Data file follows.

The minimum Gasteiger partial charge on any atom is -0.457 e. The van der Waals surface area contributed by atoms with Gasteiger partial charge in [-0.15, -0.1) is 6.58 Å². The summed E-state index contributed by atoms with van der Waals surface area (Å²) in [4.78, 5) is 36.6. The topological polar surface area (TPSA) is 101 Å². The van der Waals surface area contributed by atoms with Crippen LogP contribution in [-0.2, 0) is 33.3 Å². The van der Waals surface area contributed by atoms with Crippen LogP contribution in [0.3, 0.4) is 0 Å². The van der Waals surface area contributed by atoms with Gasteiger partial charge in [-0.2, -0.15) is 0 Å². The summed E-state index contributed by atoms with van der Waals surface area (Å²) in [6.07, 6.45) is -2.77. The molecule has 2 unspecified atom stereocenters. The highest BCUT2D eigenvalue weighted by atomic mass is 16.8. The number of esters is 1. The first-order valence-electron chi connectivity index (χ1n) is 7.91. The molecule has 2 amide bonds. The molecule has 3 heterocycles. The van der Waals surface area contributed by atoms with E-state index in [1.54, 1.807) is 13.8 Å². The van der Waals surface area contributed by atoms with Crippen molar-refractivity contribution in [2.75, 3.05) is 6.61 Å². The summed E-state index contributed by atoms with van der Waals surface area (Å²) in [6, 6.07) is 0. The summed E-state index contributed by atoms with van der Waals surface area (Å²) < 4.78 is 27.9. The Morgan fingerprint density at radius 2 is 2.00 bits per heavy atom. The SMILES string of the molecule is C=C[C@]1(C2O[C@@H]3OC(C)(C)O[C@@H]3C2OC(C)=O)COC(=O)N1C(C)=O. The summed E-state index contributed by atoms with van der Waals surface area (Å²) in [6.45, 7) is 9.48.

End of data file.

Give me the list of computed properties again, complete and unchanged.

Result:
The minimum Gasteiger partial charge on any atom is -0.457 e. The van der Waals surface area contributed by atoms with Gasteiger partial charge in [-0.15, -0.1) is 6.58 Å². The summed E-state index contributed by atoms with van der Waals surface area (Å²) in [4.78, 5) is 36.6. The topological polar surface area (TPSA) is 101 Å². The van der Waals surface area contributed by atoms with Crippen LogP contribution in [-0.2, 0) is 33.3 Å². The van der Waals surface area contributed by atoms with Crippen LogP contribution in [0.3, 0.4) is 0 Å². The van der Waals surface area contributed by atoms with Gasteiger partial charge in [-0.2, -0.15) is 0 Å². The summed E-state index contributed by atoms with van der Waals surface area (Å²) in [6.07, 6.45) is -2.77. The molecule has 2 unspecified atom stereocenters. The highest BCUT2D eigenvalue weighted by atomic mass is 16.8. The number of esters is 1. The first-order valence-electron chi connectivity index (χ1n) is 7.91. The molecule has 2 amide bonds. The molecule has 3 heterocycles. The van der Waals surface area contributed by atoms with E-state index in [1.54, 1.807) is 13.8 Å². The van der Waals surface area contributed by atoms with Crippen molar-refractivity contribution in [2.75, 3.05) is 6.61 Å². The summed E-state index contributed by atoms with van der Waals surface area (Å²) in [6, 6.07) is 0. The summed E-state index contributed by atoms with van der Waals surface area (Å²) < 4.78 is 27.9. The Morgan fingerprint density at radius 2 is 2.00 bits per heavy atom. The SMILES string of the molecule is C=C[C@]1(C2O[C@@H]3OC(C)(C)O[C@@H]3C2OC(C)=O)COC(=O)N1C(C)=O. The summed E-state index contributed by atoms with van der Waals surface area (Å²) in [6.45, 7) is 9.48.